“People come here for the quality of life and have to develop new industries in the valley to support themselves,”said Zobs, who pleads guilty to this. He left New England in 2000 to hang out with friends in Gunnison and never used his return ticket. “Our community is really resourceful and the growth of manufacturing and design companies on the Western Slope is a result of that.”

But he’s “cautiously optimistic” that the new Western engineering program will create that pipeline of talent that local businesses seek.  

“There’s more and more need for higher-skill positions and design, especially for us,” he said. “We need people with digital fabrication skills and computer drafting.”

Western’s program will start with two CU degrees: computer science and mechanical engineering. The school has an existing computer-science program, but didn’t have the funds or bandwidth to turn it into a specialty school. With the gift from Rady, however, joining CU’s program added the prestige that will help grow its new school.

Rendering of the future Paul M. Rady School of Computer Science and Engineering at Western Colorado University in Gunnison. The facility is expected to open in 2020. (Provided by Western Colorado University)

“The credibility that is added with the partnership is hard not to overstate,” said Greg Salsbury, Western’s president. “CU gets 9,000 applications for about 900 openings. If you go to a top computer science school like Cal Poly in San Luis Obispo (California), I hired the chair as a consultant. He gets 6,000 applications for his 110 slots. It’s hugely in demand. The salaries are eye-popping, and a lot of those are six-figure jobs.”

It’s also less competitive to get into the CU program via Western or Mesa universities, and students avoid paying CU’s out-of-state tuition since the lower in-state tuition requires students to have lived in Colorado for at least 12 months.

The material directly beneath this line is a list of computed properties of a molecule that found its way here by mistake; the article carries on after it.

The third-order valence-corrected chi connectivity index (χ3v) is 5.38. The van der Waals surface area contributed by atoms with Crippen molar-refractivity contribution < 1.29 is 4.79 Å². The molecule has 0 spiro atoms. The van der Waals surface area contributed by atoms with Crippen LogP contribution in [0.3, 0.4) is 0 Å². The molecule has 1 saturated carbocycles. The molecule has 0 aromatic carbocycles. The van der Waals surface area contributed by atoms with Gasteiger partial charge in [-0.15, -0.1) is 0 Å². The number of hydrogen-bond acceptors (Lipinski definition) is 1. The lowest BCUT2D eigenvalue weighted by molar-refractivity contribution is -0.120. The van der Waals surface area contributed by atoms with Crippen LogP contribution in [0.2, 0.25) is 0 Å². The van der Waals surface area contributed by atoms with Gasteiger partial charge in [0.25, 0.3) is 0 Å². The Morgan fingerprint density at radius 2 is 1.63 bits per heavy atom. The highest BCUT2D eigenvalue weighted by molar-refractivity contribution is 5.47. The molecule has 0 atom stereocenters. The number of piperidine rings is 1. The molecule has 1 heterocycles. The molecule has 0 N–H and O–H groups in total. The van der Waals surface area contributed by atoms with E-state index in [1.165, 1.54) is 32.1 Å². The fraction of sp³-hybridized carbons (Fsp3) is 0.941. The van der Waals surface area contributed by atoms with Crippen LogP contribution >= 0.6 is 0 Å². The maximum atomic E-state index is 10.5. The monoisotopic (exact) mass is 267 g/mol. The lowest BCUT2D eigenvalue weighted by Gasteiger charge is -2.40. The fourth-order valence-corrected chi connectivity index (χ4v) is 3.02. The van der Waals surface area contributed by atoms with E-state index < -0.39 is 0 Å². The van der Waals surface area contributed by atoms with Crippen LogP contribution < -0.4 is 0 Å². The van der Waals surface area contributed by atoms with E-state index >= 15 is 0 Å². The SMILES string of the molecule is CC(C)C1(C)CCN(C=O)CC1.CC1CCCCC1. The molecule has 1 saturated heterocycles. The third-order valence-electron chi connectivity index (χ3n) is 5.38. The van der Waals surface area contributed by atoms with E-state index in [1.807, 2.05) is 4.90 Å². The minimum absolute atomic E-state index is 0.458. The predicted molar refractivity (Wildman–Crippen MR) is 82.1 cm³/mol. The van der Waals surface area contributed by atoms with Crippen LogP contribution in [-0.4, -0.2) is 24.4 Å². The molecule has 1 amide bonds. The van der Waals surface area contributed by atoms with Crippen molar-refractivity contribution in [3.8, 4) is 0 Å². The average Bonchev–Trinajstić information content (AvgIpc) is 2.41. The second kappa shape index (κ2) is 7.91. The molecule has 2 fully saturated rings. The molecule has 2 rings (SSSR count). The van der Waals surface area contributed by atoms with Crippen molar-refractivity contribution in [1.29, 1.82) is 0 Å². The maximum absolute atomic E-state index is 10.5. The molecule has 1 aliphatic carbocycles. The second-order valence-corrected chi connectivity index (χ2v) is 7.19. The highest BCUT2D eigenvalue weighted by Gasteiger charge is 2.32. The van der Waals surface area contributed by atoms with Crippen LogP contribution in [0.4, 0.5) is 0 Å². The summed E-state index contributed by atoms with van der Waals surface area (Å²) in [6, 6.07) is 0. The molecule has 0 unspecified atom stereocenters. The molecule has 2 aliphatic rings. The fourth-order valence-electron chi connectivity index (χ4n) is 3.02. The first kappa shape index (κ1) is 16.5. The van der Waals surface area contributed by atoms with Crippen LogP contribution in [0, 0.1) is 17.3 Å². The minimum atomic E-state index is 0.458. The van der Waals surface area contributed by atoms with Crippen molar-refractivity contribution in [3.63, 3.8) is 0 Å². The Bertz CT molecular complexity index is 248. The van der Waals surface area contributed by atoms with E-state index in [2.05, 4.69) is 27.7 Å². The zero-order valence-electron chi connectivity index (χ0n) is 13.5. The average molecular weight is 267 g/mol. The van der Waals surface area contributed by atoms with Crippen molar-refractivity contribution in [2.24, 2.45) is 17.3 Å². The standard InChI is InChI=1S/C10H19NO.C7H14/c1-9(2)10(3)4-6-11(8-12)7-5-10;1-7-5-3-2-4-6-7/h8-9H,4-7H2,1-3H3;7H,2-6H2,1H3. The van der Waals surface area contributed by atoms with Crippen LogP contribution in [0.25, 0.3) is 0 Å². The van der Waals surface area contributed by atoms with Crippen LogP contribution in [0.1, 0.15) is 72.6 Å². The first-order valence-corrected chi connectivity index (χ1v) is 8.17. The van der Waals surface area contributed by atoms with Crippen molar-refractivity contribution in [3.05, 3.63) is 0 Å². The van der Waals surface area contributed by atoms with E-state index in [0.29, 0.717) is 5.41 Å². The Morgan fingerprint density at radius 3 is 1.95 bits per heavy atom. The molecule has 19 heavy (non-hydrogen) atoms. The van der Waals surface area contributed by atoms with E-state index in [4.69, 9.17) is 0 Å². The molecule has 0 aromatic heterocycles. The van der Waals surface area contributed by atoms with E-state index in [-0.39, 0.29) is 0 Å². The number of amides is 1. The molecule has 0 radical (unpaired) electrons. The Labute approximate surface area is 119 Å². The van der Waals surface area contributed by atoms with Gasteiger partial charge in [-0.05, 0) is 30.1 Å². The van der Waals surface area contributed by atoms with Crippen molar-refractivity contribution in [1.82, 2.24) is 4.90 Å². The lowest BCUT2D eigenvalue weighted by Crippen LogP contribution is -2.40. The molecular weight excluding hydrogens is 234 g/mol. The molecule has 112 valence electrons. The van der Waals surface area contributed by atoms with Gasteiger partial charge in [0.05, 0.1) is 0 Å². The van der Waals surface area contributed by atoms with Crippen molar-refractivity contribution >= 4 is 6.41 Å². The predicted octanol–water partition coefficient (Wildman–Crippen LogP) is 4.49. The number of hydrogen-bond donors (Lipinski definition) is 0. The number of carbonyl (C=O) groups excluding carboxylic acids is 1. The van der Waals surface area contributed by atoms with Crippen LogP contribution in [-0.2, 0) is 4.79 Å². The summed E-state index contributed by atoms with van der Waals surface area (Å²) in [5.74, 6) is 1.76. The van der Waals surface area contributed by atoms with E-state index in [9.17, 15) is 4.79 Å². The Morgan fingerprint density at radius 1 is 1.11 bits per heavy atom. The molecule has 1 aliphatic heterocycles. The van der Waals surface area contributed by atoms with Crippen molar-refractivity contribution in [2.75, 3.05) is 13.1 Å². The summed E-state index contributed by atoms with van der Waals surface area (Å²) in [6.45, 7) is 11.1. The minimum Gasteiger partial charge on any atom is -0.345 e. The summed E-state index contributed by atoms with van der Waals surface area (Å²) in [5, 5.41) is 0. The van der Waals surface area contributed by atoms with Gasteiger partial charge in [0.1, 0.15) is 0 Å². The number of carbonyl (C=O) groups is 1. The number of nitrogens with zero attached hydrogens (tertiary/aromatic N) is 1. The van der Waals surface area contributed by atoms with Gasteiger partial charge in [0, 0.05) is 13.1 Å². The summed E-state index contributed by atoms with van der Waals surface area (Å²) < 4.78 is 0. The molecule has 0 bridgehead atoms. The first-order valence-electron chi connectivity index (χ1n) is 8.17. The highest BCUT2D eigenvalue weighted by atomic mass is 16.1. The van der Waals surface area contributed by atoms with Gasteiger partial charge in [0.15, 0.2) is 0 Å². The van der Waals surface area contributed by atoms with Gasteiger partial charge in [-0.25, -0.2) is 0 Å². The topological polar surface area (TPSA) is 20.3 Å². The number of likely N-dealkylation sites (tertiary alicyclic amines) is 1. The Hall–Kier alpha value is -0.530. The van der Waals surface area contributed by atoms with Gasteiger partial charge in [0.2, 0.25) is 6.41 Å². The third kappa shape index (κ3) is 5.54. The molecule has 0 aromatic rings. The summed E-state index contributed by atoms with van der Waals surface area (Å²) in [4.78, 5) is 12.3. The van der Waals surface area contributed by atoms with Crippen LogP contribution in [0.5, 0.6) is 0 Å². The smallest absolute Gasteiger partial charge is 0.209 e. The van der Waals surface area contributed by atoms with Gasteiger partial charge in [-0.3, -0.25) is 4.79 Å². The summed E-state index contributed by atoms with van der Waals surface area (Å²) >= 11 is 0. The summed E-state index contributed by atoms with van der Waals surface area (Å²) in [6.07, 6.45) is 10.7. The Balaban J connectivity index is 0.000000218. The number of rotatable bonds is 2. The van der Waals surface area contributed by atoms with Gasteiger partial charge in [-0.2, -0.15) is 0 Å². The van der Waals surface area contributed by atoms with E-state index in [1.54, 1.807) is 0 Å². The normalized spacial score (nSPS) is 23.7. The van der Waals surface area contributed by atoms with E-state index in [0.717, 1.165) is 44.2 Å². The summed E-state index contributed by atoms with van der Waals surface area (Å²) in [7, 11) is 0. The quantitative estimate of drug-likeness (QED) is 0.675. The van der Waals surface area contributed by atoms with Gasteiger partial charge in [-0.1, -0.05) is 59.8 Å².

Chad Merrick, who graduated from the CU program at Mesa in May, came from Utah. He remembers tuition was more than double. CU’s in-state tuition is currently around $15,000 a year and nonresident tuition is around $40,000. (Mesa’s expenses for Utah residents living on campus will be $13,863 for the upcoming year.)

“I would have considered Boulder, but it’s ridiculously expensive for out-of-state students,” said Merrick, who still lives in Grand Junction and is hunting for a job.

Site of the future Paul M. Rady School of Computer Science and Engineering at Western Colorado University in Gunnison. (Provided by Western Colorado University)

About 30 students are starting in CU program at Western this fall.

“The capacity issue is a big one,” Salsbury said. “I’ve talked to young people with truly remarkable GPAs and SAT scores who are unable to get into a top 20 university. I say, come look at us. Just prove yourself for two years and you’re in. Plus, if you like natural beauty, you might prefer this campus.”

The CU partnership program isn’t unheard of, Salsbury said. But it’s not offered at other Colorado universities.

CU Denver is launching a new program at its campus called Computer Science Plus, which connects computer science with another field. After launching this fall, it will be available online, according to school officials.